Louisiana Republican Sen. John Kennedy has behaved in ways as abhorrent as many of his colleagues but mostly failed to make it into primetime, overshadowed by the likes of Ted Cruz waging jihad on Big Bird and calling on Texas to secede from the union and Lindsey Graham repeatedly climbing into Donald Trump’s lap and golf cart to beg forgiveness.
That changed last week when Kennedy took his aw-shucks-country-boy-in-a-rumpled-suit shtick too far. The setting was a Banking Committee hearing to consider the qualifications of Saule Omarova to become the next Comptroller of the Currency, as one of the few Biden nominees to escape Cruz’s blanket hold on all nominees. Kennedy didn’t focus on the plans of the Cornell law professor who served in President George W. Bush’s Treasury Department to regulate the country’s largest banks and the Wild West of cryptocurrency before it gets too big to fail. Instead, he held a show trial of a citizen of the former Soviet republic of Kazakhstan, letting fly zingers like, “I don’t know whether to call you professor or comrade.”
Kennedy often plays his party’s designated hitter, playing a cut-rate Joe McCarthy while trotting out his commonsense and Christian values supposedly lacking in the hoity-toity book-learners in the other party. He hyper-articulated the name of the youth group Omarova belonged to—“the Leninist Communist Young Union of the Russian Federation”—and demanded a letter of resignation even after she explained that membership was compulsory and ended automatically when you aged out.
Omarova is an interesting nominee: an immigrant, a woman, a member of an ethnic minority, and easy prey for a conservative Republican. What’s just as interesting is who Kennedy is—not one of those Kennedys, but one of the biggest phonies in a Senate that has its fair share of them.
For starters, Kennedy’s probably been in Russia more recently than Omarova, one of six GOP senators traveling there the week of July 4, 2018, to be wined and dined by Vladimir Putin. But doubting the loyalty of others is Kennedy’s default charge. As the climate change summit in Glasgow was drawing to a close, she Senator explained that his party would have been more involved if the U.S. envoy to the talks weren’t John Kerry, a “woke Trotskyite.”
It gives Kennedy no pause that before he was against the purported Trotskyite, he was for him, endorsing Kerry in his 2004 run for president over George W. Bush. Kennedy was a Democrat back then, working for a Democratic governor, until he lost his first two races for the Senate.
Tired of losing, the Vanderbilt graduate, Oxford scholar, and editor of the law review at the University of Virginia, dusted himself with some hayseed, switched parties, and ran in 2016 for the seat left open by incumbent David Vitter, whose admission that he “failed” his family but had found “forgiveness and love” wasn’t enough to overcome his inclusion in the D.C. Madam’s phone book.
Kennedy’s been corn-poning with impunity ever since, complaining of Biden that, “It may be that the President has put in charge of his immigration policy a bunch of pink-haired wokers who don’t know their ass from their elbow. I use ass in the King James Bible sense… It may be that the President has put in charge of his immigration people who are bilingual—they speak English and stupid.”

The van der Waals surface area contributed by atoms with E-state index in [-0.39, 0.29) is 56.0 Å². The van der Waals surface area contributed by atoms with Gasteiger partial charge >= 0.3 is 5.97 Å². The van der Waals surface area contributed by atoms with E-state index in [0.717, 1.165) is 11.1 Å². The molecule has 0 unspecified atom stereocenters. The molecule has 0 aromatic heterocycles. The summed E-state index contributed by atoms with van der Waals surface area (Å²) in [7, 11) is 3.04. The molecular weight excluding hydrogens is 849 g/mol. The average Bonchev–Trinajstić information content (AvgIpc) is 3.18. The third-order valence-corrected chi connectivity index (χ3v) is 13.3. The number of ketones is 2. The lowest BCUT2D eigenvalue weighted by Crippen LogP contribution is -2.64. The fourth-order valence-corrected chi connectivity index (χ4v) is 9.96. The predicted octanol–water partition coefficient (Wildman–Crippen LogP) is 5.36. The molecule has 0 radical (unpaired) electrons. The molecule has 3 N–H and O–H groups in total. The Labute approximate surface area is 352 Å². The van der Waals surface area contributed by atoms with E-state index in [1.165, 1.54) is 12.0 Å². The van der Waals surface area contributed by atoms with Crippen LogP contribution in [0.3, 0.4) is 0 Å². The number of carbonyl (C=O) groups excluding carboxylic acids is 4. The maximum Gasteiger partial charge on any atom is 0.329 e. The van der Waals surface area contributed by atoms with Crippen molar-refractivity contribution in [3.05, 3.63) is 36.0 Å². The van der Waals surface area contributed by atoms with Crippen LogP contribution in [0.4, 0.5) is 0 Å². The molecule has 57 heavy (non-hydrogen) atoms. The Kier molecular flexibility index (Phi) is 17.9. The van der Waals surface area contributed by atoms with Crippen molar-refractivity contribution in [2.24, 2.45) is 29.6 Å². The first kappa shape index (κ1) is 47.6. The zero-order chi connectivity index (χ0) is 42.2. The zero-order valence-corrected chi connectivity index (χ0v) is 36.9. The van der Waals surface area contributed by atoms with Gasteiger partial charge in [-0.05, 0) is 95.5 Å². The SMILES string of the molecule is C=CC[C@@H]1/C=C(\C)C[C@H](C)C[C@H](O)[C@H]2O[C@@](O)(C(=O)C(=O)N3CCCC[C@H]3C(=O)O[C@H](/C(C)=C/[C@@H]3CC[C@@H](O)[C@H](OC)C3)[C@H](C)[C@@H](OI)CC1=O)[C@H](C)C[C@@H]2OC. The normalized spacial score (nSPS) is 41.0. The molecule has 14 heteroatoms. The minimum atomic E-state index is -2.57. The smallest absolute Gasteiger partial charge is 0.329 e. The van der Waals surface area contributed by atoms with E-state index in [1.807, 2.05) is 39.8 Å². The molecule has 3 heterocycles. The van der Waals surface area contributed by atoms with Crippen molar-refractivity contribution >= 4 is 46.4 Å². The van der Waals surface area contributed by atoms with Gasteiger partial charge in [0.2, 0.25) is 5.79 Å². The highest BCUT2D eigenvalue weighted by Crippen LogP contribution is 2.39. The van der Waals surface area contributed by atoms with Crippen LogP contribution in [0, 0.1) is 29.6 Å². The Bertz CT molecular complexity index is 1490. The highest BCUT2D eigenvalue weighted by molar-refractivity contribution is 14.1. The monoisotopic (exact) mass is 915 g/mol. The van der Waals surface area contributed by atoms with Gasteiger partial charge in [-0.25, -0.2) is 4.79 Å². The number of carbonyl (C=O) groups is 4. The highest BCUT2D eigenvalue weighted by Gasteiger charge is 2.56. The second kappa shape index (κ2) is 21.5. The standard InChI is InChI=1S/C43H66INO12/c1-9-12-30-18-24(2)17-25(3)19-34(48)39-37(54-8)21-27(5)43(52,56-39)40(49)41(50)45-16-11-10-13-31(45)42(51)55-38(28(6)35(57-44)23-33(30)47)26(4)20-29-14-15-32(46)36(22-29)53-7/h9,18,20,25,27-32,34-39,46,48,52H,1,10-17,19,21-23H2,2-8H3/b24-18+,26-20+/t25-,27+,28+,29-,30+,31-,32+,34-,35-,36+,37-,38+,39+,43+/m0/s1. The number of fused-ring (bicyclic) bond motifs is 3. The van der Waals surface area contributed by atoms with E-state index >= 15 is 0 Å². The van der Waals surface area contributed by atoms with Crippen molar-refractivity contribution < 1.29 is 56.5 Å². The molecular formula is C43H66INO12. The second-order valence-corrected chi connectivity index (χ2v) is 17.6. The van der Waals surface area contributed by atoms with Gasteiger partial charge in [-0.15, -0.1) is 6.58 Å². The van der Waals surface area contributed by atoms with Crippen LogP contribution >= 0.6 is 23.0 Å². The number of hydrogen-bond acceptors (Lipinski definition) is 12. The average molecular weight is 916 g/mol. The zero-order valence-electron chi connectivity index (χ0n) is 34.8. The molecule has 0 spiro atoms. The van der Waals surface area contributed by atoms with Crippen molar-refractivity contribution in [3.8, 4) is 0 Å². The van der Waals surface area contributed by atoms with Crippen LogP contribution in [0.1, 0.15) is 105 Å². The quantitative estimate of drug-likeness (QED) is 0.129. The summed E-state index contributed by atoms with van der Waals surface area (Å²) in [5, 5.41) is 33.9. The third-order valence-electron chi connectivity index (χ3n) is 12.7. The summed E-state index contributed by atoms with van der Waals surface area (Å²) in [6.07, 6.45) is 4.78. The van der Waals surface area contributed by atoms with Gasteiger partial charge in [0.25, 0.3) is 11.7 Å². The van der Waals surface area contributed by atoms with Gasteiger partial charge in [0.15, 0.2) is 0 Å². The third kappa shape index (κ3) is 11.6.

He’s advised Kamala Harris to “stop saying stupid stuff.” Meantime, he likes to talk about Democrats whose “poll numbers are going down like a fat guy on a seesaw,” and blast supposedly socialist Democrat bills “shot through with spending porn.”
He’s profane for a conservative, taking advantage of an apparent exemption granted to truth-telling Southerners to go long on bodily metaphors. All experts are so-called, and can stick their advice “up their fact-checker asses.” He won’t comment on something because “I can’t get my head that far up my rear end.” His most popular warning to the softheads dissing the combustion engine is that “we can’t be putting fairy dust and unicorn urine in the gas tank.”
Kennedy’s so good at what he does, to call him out would be like tripping up gramps on his way to change the TV station. But he took it too far with Omarova, to the point where fellow Republican Sen. Thom Tillis disassociated himself from Kennedy with the Louisiana senator looking on.
Tillis came close to apologizing to the immigrant whose family escaped Soviet rule 30 years earlier and headed for America where she climbed the slippery ladder of academe and the law to make her way, against the odds, to the witness table in front of him.
“I want to make a few things crystal clear: Republican concerns with this nominee are directly tied solely to your extensive written record.” And then he zeroed in. “With the exception of some of the comments that my friend and colleague Senator Kennedy made, I think we’ve tried to focus on what we believe are legitimate policy differences.”
But Republicans have used Kennedy for their wet work for too long to rein him in now. He brushed off Tillis’s rebuke and went on Fox over the weekend for an encore. “During my time, my chairman [Ohio Democrats Sen. Sherrod Brown] went crack-brained on me and I told him to shut up.” The country is entitled, he said, to know if someone “used to be a member of the Communist Party.”
Could there be a silver lining in Kennedy’s overreach? Banking chair Brown said afterwards that the drama would have a happy ending. “Being called a comrade by Kennedy, I know there’s a sense of decency among my colleagues, and she will be confirmed.” Sadly, those are the words of a congenital optimist.
When the lights are off, most of Kennedy’s destructively partisan comrades are quietly thanking him.